For those who don't think twice about the discovery of pythons within Singapore, these photos may make you more alert to the reptile in our midst, says STOMPer Devilmaycare.
He received these amazing photos via email and immediately connected them with the sightings of pythons in various parts of Singapore. He has seen photos of these sightings in Singapore Seen.
What he would like to do is warn Singaporeans not to be complacent and try to nab the pythons themselves. You may end up as food for the python, says Devilmaycare. Also, make sure you stick close to your babies when you go on an outdoor jaunt with them.
Better safe than sorry, says Devilmaycare.
Here, in these photos taken in Australia, you can see how easily a python can gobble up a kangaroo much bigger than it.
Oh come on, everyone knows that the Anaconda movies seriously exaggerate the ability of large snakes to swallow humans.
I think the danger is overstated; yes, large pythons can pose some threat to people, and young children are definitely at risk. But let's look at it this way: reticulated pythons (Broghammerus reticulatus) are quite common in urban Singapore, and it is not impossible to find giants lurking in our drains and sewers. Still, over the past few decades, I don't think there are many reports of people in Singapore being attacked by pythons, and I doubt any of them were cases of attempted predation.
I'm not saying that there is no risk; there have been occasional reports over the years of giant pythons feeding on humans, and there is the case of Ee Heng Chuan, the Malaysian rubber tapper who was killed by a reticulated python in 1995. Measuring 6.65 metres in length, the python was discovered attempting to swallow its unfortunate victim, but appeared to have difficulty getting past the shoulders.
Still, I think the person who submitted this post to STOMP is exaggerating a little. I admit that for the inexperienced and foolhardy, handling a python is no laughing matter. A person who attempts to capture a python is putting himself at some risk, especially if the snake, in an attempt to defend itself, manages to get its coils around the person's neck or chest and starts squeezing. Even a juvenile python can be exceptionally strong, not to mention the numerous sharp teeth that enable the snake to get a secure grip on its prey.
If a python is encountered and it needs to be removed, it's best to leave the snake-wrangling to the authorities. But attacking out of self-defense is an entirely different matter from attacking as an act of predation. Besides, I'm sure that the majority of pythons encountered are far too small to consider adult humans as suitable prey. A python can be large enough to kill a person, but still be too small to swallow its victim.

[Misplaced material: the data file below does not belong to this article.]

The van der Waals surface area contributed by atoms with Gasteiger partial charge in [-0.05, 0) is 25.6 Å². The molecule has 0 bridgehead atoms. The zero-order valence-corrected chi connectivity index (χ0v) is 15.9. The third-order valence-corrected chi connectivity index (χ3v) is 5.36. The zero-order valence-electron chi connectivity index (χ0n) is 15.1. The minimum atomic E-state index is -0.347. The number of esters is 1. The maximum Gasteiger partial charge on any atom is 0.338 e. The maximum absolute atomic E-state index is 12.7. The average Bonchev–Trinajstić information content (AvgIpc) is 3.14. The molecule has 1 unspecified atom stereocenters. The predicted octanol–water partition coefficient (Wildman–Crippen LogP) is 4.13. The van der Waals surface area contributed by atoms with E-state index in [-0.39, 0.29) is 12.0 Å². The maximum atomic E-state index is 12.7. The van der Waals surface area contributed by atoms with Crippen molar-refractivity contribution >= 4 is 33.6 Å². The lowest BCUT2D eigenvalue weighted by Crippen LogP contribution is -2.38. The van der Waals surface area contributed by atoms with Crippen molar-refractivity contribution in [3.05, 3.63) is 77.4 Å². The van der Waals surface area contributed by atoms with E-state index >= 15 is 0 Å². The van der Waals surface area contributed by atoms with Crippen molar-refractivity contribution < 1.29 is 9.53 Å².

And even if the python is too small to constrict an adult, I still worry about those teeth. Take a look at the impressive dentition of a python, in this cases an African rock python (Python sebae).
In any case, one should not be leaving small children unattended in the first place while outdoors. Many things can happen to them; they might fall and hurt themselves. Or eat poisonous fruit. Or kick a hornets' nest. Or run face-first into a clump of thorny plants. Or get run over by traffic. You get my drift.
By the way, if you are curious, the photos in the post on STOMP have been circulating around the Internet for several years, and depict an Australian scrub python (Morelia kinghorni) swallowing a wallaby (F. Macropodidae). Do note that the prey isn't one of those large 'roos like the eastern grey kangaroo (Macropus giganteus) or red kangaroo (Macropus rufus), but is more likely to be one of the smaller wallaby species.
By the way, you can view the entire sequence showing the python swallowing the wallaby (without the ugly STOMP watermark) by accessing this gallery on pbase. Nobody seems to know the original source of these pictures.
Also known as the amethystine python*, the Australian scrub python is Australia's largest snake, and individuals more than 5 metres in length are already considered very large. The maximum length is not known for sure; some sources cite an unverified record of 8.5 metres.
*The scrub or amethystine python of Queensland, New Guinea, and the Maluku Islands has long been considered to be a single species (Morelia amethistina), although it is now thought that it may actually constitute several closely related species.
Australian scrub python, Wooranooran National Park;
(Photo by Stewart Macdonald)
There are several eyewitness accounts of large Australian scrub pythons attempting to swallow wallabies; examples can be seen here, here, and here. There is also the report of an Australian scrub python that killed and ate a sulphur-crested cockatoo (Cacatua galerita). Then there are the tragic moments when the family pet becomes prey.
There is also this very interesting photo of an olive python (Liasis olivaceus), Australia's second largest snake, attempting to drag a wallaby carcass out of the water.
Sometimes however, a python might attempt to swallow prey that is far too large; this particular reticulated python in Malaysia tried to swallow a pregnant ewe, only to regurgitate its oversized meal some time later.
Before I get carried away and do a long post on giant snakes, I'll force myself to conclude by saying that yes, the risk of getting injured or even killed by a python is certainly there, especially where young children are concerned. Still, there are so many more dangerous things out there, many of which pose an even greater threat than a large python. The last thing these pythons need is more paranoia and misinformation.